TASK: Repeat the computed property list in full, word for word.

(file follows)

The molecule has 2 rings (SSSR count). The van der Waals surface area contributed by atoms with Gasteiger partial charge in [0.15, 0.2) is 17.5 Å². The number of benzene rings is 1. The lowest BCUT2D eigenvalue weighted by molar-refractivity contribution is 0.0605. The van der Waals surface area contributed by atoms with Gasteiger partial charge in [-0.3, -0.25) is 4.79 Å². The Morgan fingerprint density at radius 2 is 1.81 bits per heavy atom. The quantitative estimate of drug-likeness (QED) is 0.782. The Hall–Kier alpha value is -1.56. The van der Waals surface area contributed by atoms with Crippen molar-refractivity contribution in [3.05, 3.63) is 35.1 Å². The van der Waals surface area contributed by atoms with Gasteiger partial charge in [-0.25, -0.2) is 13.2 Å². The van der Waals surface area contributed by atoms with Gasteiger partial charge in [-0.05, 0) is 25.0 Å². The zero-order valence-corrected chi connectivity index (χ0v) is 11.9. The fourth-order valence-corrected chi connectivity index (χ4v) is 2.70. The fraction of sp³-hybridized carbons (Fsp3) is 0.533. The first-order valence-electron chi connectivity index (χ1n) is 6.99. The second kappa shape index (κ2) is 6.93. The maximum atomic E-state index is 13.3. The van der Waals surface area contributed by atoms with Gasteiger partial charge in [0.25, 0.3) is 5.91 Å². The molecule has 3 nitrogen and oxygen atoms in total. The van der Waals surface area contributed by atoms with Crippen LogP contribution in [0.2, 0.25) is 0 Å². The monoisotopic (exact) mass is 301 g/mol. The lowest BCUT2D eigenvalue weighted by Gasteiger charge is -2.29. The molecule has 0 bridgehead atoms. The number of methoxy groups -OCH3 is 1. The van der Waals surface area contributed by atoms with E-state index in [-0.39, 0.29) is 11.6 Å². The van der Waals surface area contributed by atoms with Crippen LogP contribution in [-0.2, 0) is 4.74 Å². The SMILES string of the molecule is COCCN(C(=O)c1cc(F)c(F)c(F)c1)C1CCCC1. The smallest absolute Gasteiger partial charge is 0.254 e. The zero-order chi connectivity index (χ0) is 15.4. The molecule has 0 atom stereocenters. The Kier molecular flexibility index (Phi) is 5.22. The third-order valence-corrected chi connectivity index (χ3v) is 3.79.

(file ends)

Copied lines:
The molecule has 2 rings (SSSR count). The van der Waals surface area contributed by atoms with Gasteiger partial charge in [0.15, 0.2) is 17.5 Å². The number of benzene rings is 1. The lowest BCUT2D eigenvalue weighted by molar-refractivity contribution is 0.0605. The van der Waals surface area contributed by atoms with Gasteiger partial charge in [-0.3, -0.25) is 4.79 Å². The Morgan fingerprint density at radius 2 is 1.81 bits per heavy atom. The quantitative estimate of drug-likeness (QED) is 0.782. The Hall–Kier alpha value is -1.56. The van der Waals surface area contributed by atoms with Crippen molar-refractivity contribution in [3.05, 3.63) is 35.1 Å². The van der Waals surface area contributed by atoms with Gasteiger partial charge in [-0.25, -0.2) is 13.2 Å². The van der Waals surface area contributed by atoms with Gasteiger partial charge in [-0.05, 0) is 25.0 Å². The zero-order valence-corrected chi connectivity index (χ0v) is 11.9. The fourth-order valence-corrected chi connectivity index (χ4v) is 2.70. The fraction of sp³-hybridized carbons (Fsp3) is 0.533. The first-order valence-electron chi connectivity index (χ1n) is 6.99. The second kappa shape index (κ2) is 6.93. The maximum atomic E-state index is 13.3. The van der Waals surface area contributed by atoms with Gasteiger partial charge in [0.25, 0.3) is 5.91 Å². The molecule has 3 nitrogen and oxygen atoms in total. The van der Waals surface area contributed by atoms with Crippen LogP contribution in [0.2, 0.25) is 0 Å². The monoisotopic (exact) mass is 301 g/mol. The lowest BCUT2D eigenvalue weighted by Gasteiger charge is -2.29. The molecule has 0 bridgehead atoms. The number of methoxy groups -OCH3 is 1. The van der Waals surface area contributed by atoms with E-state index in [-0.39, 0.29) is 11.6 Å². The van der Waals surface area contributed by atoms with Crippen LogP contribution in [-0.2, 0) is 4.74 Å². The SMILES string of the molecule is COCCN(C(=O)c1cc(F)c(F)c(F)c1)C1CCCC1. The smallest absolute Gasteiger partial charge is 0.254 e. The zero-order chi connectivity index (χ0) is 15.4. The molecule has 0 atom stereocenters. The Kier molecular flexibility index (Phi) is 5.22. The third-order valence-corrected chi connectivity index (χ3v) is 3.79.